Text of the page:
General Dynamics’ [GD] four-channel Digital Modular Radios (DMR) successfully completed a Mobile User Objective System (MUOS) satellite communications test at the company’s MUOS test facility in Scottsdale, Ariz. in February, GD said on Monday.
The DMR used the MUOS satellite communications and ground station simulator to complete voice calls and data transmissions to and from the DMR to an Army AN/PRC-155 two-channel Manpack radio.
“The success of this test is important because it demonstrates the Navy’s work, in collaboration with the Army, to deliver on the promise of the MUOS satellite communications to joint forces worldwide,” Chris Marzilli, president of General Dynamics Mission Systems, said in a statement.
The DMR was built using open architecture standards and are meant to provide interoperability while accommodating next-generation communications waveforms like MUOS, the Integrated Waveform, and future advanced network communications waveforms to be added to the waveform library, GD said.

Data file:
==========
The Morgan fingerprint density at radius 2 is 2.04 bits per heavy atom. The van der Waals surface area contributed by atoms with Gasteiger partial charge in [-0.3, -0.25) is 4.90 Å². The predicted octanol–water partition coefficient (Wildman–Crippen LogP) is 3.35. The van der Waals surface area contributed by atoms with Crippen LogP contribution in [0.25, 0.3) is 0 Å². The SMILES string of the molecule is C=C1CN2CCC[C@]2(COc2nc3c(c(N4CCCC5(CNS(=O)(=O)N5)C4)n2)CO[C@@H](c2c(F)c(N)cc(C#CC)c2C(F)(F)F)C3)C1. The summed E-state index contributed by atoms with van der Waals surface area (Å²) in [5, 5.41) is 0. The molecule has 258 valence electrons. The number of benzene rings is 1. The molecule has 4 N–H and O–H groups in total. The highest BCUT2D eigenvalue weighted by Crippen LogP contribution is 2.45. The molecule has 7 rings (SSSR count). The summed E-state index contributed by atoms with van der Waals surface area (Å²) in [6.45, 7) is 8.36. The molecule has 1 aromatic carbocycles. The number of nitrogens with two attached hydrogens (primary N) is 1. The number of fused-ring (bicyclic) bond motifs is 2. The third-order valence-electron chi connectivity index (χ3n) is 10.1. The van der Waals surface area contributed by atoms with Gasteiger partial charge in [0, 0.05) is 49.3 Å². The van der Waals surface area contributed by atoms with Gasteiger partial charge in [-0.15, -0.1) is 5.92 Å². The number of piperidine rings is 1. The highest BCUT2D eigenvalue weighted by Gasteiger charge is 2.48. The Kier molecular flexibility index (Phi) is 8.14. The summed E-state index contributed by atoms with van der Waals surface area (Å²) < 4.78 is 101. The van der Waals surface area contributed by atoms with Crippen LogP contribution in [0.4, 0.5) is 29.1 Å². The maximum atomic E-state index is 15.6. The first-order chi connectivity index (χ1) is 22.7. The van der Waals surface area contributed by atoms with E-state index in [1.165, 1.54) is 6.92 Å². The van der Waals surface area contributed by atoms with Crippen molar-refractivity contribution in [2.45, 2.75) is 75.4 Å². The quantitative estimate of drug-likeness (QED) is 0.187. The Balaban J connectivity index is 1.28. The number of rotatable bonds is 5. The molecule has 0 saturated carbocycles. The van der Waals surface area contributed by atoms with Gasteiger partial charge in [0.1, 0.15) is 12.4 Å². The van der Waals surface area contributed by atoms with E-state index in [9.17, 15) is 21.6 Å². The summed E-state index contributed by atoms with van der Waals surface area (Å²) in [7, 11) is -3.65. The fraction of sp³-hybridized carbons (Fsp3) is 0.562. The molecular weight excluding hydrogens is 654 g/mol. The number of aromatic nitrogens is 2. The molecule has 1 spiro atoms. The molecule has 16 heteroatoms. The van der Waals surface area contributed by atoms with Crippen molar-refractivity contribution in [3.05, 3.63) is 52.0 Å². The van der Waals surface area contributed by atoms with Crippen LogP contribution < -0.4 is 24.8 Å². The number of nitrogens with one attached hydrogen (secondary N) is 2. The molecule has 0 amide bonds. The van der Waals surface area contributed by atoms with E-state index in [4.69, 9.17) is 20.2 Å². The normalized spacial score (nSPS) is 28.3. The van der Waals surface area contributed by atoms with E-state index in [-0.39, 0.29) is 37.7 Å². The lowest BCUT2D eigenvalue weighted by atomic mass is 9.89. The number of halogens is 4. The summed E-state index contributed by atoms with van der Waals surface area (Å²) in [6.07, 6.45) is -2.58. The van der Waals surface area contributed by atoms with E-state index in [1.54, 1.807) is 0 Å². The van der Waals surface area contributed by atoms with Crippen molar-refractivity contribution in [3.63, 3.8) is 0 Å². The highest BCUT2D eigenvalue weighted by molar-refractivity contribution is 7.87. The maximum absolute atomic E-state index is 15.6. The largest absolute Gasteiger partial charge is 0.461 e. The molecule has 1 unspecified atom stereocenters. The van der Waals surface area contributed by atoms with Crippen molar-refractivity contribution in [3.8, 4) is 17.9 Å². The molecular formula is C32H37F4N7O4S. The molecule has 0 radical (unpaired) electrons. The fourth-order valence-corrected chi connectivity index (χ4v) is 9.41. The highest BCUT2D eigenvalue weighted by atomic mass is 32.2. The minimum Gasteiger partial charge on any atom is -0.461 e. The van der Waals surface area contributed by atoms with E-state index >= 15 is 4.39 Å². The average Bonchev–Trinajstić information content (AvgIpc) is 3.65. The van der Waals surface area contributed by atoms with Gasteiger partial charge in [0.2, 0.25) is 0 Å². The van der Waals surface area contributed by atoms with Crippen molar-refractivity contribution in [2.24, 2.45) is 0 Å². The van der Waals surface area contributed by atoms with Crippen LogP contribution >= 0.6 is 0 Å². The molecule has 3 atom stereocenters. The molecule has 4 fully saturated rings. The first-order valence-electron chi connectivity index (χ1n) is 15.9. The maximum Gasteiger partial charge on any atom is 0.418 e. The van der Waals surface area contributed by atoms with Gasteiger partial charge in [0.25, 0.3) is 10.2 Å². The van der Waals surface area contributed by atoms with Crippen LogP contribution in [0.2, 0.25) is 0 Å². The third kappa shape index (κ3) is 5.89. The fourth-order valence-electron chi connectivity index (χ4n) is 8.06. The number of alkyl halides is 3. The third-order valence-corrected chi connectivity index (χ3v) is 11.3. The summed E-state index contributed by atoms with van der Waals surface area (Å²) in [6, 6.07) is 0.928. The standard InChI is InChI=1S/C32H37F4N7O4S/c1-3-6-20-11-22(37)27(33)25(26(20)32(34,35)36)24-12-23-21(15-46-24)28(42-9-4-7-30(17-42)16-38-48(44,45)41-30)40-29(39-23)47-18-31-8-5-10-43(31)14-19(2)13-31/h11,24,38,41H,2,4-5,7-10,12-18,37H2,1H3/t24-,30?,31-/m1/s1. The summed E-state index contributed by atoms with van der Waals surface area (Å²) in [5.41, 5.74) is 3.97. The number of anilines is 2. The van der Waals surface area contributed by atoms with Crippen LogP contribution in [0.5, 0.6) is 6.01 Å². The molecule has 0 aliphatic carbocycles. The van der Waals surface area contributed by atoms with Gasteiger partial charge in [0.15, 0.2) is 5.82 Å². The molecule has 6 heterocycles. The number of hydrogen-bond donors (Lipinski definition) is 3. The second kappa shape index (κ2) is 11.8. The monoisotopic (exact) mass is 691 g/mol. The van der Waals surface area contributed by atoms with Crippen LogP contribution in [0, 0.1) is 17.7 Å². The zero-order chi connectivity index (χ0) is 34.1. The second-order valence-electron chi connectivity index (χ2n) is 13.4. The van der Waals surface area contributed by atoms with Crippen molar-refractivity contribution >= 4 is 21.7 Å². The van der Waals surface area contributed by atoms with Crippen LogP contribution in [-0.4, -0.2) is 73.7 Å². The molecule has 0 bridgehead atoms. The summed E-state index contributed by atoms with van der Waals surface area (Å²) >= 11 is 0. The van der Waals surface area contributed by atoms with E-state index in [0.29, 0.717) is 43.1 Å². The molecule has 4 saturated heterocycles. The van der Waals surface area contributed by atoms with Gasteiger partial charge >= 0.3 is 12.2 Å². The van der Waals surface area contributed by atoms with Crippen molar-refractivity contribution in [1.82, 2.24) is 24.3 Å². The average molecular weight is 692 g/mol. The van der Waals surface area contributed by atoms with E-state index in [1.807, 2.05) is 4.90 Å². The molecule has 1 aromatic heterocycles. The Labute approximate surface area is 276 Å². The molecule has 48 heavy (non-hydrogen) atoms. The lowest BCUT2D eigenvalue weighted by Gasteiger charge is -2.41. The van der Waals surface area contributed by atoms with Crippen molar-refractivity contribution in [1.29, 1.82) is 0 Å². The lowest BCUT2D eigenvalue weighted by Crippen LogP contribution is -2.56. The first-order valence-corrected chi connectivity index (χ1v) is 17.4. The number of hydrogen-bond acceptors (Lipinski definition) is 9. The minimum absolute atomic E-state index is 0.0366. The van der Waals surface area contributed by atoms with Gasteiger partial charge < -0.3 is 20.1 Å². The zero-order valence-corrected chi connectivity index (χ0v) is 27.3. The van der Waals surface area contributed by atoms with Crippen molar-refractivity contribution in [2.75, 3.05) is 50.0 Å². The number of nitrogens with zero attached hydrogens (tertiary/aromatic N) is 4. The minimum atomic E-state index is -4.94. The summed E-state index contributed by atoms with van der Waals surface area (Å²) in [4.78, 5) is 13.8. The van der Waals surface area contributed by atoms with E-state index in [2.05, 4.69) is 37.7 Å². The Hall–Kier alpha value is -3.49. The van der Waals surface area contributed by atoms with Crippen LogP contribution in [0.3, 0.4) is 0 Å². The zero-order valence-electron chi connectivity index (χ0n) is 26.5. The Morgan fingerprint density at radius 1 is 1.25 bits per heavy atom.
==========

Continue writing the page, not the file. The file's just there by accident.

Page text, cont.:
DMR was the first software-defined radio for the U.S. military. Because it is a digital radio, software changes with few hardware changes are needed for operating upgrades and adding capabilities like connecting with the narrow-band MUOS satellite network.
DMR is currently used by the U.S. Navy, operating on many Navy ships and on shore locations, the company said.
Currently, 500 four-channel DMRs support U.S. Navy operations globally, the company said.